Monday, May 30, 2022

Where doctors still make house calls!

My post title refers to our expat world; the world of the rural Greek Peloponnese. 

It is a world where doctors still make house calls. 

And because some of the questions we are most often asked by expat wannabe's, travelers heading this way, and others who are curious about life here concern health care, I thought I'd tell you a bit about it:

A house call in rural Greece

I begin with a  Facebook posts by Dr. Anargiros D. Mariolis, --pictured in the photo above  --  about a house call he had made earlier this month. His purpose was to feature the patient, not the fact he had made the house call, by the way.  

What he wrote: 

A different kind of day... grandmother has never visited the Areopoli Health Center and does not receive any medication. Whenever she has asked for help, we have visited her at her own place (on top of a beautiful mountain).
Grandma, I will always be by your side.
You are a modern day heroine of Mani.
Thank you so much because from the steep rock you have been living all these years, teaching life lessons.

The medical facility where he works and the area he serves is about 40 minutes to our south.  It is an area of The Mani that still feels remote and vast. The landscape is harsh and unforgiving; the population scant.  The town of Areopoli where the facility is located is named for the ancient Greek god of war. It was the place the Greek War of Independence began in 1821. Its Health Center is renown for its service.

Landscape near Areopoli - a vast, empty land

However, this personal, caring approach to health care isn't limited to this area. We, who live north of here, also have experienced this same personalized approach to caregiving. It is a startling contrast to  the highly computerized, non-personalized world of health care that we knew in the Seattle suburbs. It often reminds us of the American television character, 'Dr. Marcus Welby'  back in the early 1970's. He was that gentle, caring doctor who won viewers hearts, just as real-life health care professionals are winning ours here.

I'd be remiss if I didn't tell you that Dr. Mariolis was recognized last year by WONCA, the World Organization of Family Doctors, an organization of 500,000 family doctors representing some 131 countries. He was awarded  the WONCA Global Five Star Doctor Award in 2021 for 'his excellence as a care provider, a decision maker, a communicator, a community leader and a manager'.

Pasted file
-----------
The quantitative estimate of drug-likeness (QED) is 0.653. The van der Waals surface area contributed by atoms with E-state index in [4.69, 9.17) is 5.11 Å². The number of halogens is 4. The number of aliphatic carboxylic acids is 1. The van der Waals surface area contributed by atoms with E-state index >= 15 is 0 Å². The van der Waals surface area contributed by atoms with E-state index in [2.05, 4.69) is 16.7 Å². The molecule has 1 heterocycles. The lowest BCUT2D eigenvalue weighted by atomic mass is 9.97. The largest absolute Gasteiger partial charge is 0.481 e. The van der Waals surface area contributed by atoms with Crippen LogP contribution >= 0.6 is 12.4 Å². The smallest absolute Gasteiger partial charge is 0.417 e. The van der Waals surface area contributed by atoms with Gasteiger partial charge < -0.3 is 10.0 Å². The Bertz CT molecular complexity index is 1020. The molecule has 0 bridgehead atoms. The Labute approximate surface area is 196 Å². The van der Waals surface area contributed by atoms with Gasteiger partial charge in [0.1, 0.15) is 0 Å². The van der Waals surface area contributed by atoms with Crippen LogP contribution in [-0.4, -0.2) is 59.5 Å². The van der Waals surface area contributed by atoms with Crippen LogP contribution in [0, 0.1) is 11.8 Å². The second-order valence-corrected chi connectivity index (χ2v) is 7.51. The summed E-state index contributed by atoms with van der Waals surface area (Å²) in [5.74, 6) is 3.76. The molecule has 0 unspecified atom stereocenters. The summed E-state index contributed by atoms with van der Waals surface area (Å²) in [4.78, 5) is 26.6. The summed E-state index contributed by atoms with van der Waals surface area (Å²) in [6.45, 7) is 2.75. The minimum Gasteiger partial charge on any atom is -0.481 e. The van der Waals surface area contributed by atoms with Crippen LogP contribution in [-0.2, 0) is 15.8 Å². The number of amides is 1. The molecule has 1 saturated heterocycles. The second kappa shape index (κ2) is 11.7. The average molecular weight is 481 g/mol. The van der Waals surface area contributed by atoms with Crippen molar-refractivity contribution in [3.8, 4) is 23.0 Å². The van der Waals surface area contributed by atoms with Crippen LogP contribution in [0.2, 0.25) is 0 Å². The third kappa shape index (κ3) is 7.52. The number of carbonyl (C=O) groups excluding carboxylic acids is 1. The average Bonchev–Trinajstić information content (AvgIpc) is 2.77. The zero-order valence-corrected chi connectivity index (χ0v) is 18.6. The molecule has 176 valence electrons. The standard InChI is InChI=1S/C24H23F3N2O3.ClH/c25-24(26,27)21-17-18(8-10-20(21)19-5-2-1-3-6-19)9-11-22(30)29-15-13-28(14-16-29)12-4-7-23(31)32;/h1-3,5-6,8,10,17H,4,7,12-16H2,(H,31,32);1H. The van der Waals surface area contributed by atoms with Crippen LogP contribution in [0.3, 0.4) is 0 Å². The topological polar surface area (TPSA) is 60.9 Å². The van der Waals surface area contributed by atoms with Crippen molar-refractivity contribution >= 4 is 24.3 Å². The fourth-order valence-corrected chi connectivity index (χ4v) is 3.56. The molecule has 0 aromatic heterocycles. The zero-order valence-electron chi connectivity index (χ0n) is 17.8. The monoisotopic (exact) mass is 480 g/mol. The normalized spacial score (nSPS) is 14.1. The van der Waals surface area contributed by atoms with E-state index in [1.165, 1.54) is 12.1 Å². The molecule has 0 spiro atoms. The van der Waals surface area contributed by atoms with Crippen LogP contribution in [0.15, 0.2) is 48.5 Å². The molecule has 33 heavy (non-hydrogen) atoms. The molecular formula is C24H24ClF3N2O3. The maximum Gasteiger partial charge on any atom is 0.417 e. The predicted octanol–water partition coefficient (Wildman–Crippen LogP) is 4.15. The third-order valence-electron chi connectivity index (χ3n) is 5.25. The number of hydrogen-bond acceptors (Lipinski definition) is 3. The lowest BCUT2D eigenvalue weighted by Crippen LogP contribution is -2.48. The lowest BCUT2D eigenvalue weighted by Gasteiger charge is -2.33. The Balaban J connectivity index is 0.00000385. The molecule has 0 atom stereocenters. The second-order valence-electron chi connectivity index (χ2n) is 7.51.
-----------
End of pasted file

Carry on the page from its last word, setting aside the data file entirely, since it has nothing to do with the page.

In the Matter of House Calls

Our village, Agios Nikolaos

One of our favorite 'newbie' stories from our early days at our Stone House on the Hill stems from a visit to our Agios Nikolaos village health clinic 'to check it out'.  All the staff members on duty came to greet us and during the course of introductions they told us to call before coming in, just to make sure the doctor on duty was there as it could be he/she would be out on a house call.  At the time we were dumbstruck at the idea of a doctor really making house calls. 

It was during that same visit we asked about how an ambulance would know where to find us should we call needing an urgent response. The receptionist asked where our home was located and after we described it, she told us not to worry: "I drive the ambulance and I know exactly where you are!"

The Stone House on the Hill

Last year I visited our area's general practitioner, Dr. Sophia (everyone calls her by her first name). She prescribed some medicine and she told me to return the following week. She assured me there would be no charge for the second visit - the first had only been 40 euros ($43US) -- but she cautioned, "Just drop by when you can but call first to make sure I am not out on a house call."

Kalamata street scene

A friend in the village recently had knee replacement surgery in Athens.. It was performed by an orthopedic surgeon who has an office in Kalamata, our area's metropolitan big city, an hour's drive away. In the two weeks that our friend has been home he's had a couple of house calls from his doctor who didn't want him making the trek to the doctor's office.

Humanizing Health Care

Kalamata, Greek Peloponnese

It isn't just house calls that make 'health care' different, it is the entire system of delivery.  We recently decided to have long overdue colonoscopies done by a gastroenterologist in Kalamata, who'd come highly recommended by expat friends.  

We dropped by the doctor's office saying we'd like to schedule appointments (imagine dropping by to schedule something back in the US!) and was told the doctor would call us that evening to discuss them (again, imagine that!). Sure enough, at the appointed 6 pm the doctor called. The appointments were made for two weeks later - no questions about health insurance or payment.

Street scene Kalamata

On the appointed day we appeared at the doctor's office where the procedures are performed. We were checked in together (none of that patient privacy stuff here) and as the doctor walked past he quipped in perfect English, "Who is my next victim?"